A new year is beginning and, with it, the opportunity for organizations to confront new challenges, to be increasingly resilient and efficient, anticipating the ups and downs of a changing environment, in which the transformations are taking place at an increasingly fast pace. In this context of constant evolution, risk control is crucial for a company.
It is obvious that a certain degree of risk is inherent in human activity: there are risks which cannot be avoided. They can, however – and must – be managed. Indeed, correct risk management enables organizations to do something as crucial as minimizing the impact. But, what is the risk?
The big issue of recent years has been the crisis, its causes and possible remedies. We all know that European economic policy calls for a balanced budget, limiting the deficit and, with it, the capacity for public investment, particularly in the most heavily indebted administrations. I have to confess that I have not yet read Keynes. Nor am I capable of arguing for or against the outcome the implementing greater or lesser stimuli in the form of public investments in terms of their impact upon the European economy. For me, the issue is different: there are infrastructures we simply cannot do without.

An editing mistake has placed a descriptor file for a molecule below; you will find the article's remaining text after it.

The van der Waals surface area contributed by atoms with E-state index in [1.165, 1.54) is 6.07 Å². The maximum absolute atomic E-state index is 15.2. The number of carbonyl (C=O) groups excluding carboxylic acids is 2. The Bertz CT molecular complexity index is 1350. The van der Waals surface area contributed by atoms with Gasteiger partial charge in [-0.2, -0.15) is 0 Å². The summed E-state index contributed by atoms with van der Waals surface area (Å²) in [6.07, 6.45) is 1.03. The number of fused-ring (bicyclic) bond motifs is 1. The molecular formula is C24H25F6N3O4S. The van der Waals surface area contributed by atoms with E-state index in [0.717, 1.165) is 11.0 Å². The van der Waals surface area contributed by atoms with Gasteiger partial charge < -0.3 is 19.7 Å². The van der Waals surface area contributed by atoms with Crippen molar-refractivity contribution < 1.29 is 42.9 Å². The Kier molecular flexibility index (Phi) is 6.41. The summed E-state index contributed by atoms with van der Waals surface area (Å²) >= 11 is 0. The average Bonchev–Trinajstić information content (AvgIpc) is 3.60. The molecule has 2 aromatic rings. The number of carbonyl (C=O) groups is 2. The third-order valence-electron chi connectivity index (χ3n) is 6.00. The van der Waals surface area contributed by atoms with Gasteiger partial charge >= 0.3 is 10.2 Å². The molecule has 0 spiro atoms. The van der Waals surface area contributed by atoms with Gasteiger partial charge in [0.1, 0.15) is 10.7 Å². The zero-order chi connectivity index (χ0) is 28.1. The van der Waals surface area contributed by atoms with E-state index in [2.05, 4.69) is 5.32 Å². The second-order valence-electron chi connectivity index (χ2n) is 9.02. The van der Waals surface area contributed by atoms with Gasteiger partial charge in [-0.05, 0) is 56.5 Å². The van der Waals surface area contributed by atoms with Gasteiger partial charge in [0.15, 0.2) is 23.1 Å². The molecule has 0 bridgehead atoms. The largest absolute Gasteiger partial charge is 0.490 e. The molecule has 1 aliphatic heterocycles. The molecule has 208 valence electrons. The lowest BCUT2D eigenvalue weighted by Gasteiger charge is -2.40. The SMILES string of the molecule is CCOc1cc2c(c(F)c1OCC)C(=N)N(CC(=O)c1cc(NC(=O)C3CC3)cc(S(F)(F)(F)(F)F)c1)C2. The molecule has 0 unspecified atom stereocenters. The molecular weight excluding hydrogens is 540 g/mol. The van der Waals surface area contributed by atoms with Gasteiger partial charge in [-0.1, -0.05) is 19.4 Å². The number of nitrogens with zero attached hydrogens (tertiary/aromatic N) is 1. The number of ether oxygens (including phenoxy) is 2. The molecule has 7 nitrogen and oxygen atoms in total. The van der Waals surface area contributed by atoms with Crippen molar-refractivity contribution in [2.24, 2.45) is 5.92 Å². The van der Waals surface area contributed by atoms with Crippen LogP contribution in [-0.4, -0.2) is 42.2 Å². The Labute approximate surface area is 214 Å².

All public administrations have a growing interest in ensuring optimal asset management. To manage the accumulated deterioration of infrastructures and maximize their working life, it is essential to be able to count on both the involvement of the operators and the latest maintenance and regeneration technologies. Given that each type of facility requires very specific knowledge, an organization which wishes to be a benchmark in asset management for its sector will need to be highly specialized.